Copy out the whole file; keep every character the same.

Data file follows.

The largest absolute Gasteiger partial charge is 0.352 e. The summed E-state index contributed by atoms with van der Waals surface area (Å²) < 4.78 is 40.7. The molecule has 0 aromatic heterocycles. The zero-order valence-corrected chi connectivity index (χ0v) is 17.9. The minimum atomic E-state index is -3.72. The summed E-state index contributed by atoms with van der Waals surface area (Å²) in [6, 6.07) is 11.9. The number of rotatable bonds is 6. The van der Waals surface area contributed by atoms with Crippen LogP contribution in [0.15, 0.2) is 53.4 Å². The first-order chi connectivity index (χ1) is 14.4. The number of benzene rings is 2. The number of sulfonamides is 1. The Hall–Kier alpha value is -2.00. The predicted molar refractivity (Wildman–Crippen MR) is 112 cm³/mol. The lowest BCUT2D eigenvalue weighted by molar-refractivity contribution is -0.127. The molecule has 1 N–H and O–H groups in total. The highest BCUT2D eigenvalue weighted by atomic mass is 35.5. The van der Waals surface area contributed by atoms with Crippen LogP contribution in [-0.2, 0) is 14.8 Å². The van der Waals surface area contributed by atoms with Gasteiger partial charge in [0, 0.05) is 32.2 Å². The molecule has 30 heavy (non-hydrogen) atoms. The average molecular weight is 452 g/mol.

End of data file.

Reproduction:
The largest absolute Gasteiger partial charge is 0.352 e. The summed E-state index contributed by atoms with van der Waals surface area (Å²) < 4.78 is 40.7. The molecule has 0 aromatic heterocycles. The zero-order valence-corrected chi connectivity index (χ0v) is 17.9. The minimum atomic E-state index is -3.72. The summed E-state index contributed by atoms with van der Waals surface area (Å²) in [6, 6.07) is 11.9. The number of rotatable bonds is 6. The van der Waals surface area contributed by atoms with Crippen LogP contribution in [0.15, 0.2) is 53.4 Å². The first-order chi connectivity index (χ1) is 14.4. The number of benzene rings is 2. The number of sulfonamides is 1. The Hall–Kier alpha value is -2.00. The predicted molar refractivity (Wildman–Crippen MR) is 112 cm³/mol. The lowest BCUT2D eigenvalue weighted by molar-refractivity contribution is -0.127. The molecule has 1 N–H and O–H groups in total. The highest BCUT2D eigenvalue weighted by atomic mass is 35.5. The van der Waals surface area contributed by atoms with Crippen LogP contribution in [-0.2, 0) is 14.8 Å². The van der Waals surface area contributed by atoms with Gasteiger partial charge in [0, 0.05) is 32.2 Å². The molecule has 30 heavy (non-hydrogen) atoms. The average molecular weight is 452 g/mol.